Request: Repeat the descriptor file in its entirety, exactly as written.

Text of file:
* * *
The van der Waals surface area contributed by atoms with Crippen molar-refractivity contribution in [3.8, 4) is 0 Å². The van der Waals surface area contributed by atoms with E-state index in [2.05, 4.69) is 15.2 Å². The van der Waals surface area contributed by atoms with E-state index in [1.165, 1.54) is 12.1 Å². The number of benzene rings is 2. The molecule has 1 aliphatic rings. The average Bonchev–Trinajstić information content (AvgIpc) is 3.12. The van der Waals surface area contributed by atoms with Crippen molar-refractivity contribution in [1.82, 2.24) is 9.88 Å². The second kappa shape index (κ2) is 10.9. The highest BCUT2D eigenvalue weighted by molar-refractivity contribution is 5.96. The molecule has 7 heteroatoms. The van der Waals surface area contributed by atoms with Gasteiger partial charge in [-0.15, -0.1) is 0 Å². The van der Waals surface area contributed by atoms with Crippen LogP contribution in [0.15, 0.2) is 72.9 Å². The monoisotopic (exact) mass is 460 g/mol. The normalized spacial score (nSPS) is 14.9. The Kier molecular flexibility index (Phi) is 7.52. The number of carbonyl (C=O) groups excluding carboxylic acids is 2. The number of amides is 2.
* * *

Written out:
The van der Waals surface area contributed by atoms with Crippen molar-refractivity contribution in [3.8, 4) is 0 Å². The van der Waals surface area contributed by atoms with E-state index in [2.05, 4.69) is 15.2 Å². The van der Waals surface area contributed by atoms with E-state index in [1.165, 1.54) is 12.1 Å². The number of benzene rings is 2. The molecule has 1 aliphatic rings. The average Bonchev–Trinajstić information content (AvgIpc) is 3.12. The van der Waals surface area contributed by atoms with Crippen molar-refractivity contribution in [1.82, 2.24) is 9.88 Å². The second kappa shape index (κ2) is 10.9. The highest BCUT2D eigenvalue weighted by molar-refractivity contribution is 5.96. The molecule has 7 heteroatoms. The van der Waals surface area contributed by atoms with Gasteiger partial charge in [-0.15, -0.1) is 0 Å². The van der Waals surface area contributed by atoms with Crippen LogP contribution in [0.15, 0.2) is 72.9 Å². The monoisotopic (exact) mass is 460 g/mol. The normalized spacial score (nSPS) is 14.9. The Kier molecular flexibility index (Phi) is 7.52. The number of carbonyl (C=O) groups excluding carboxylic acids is 2. The number of amides is 2.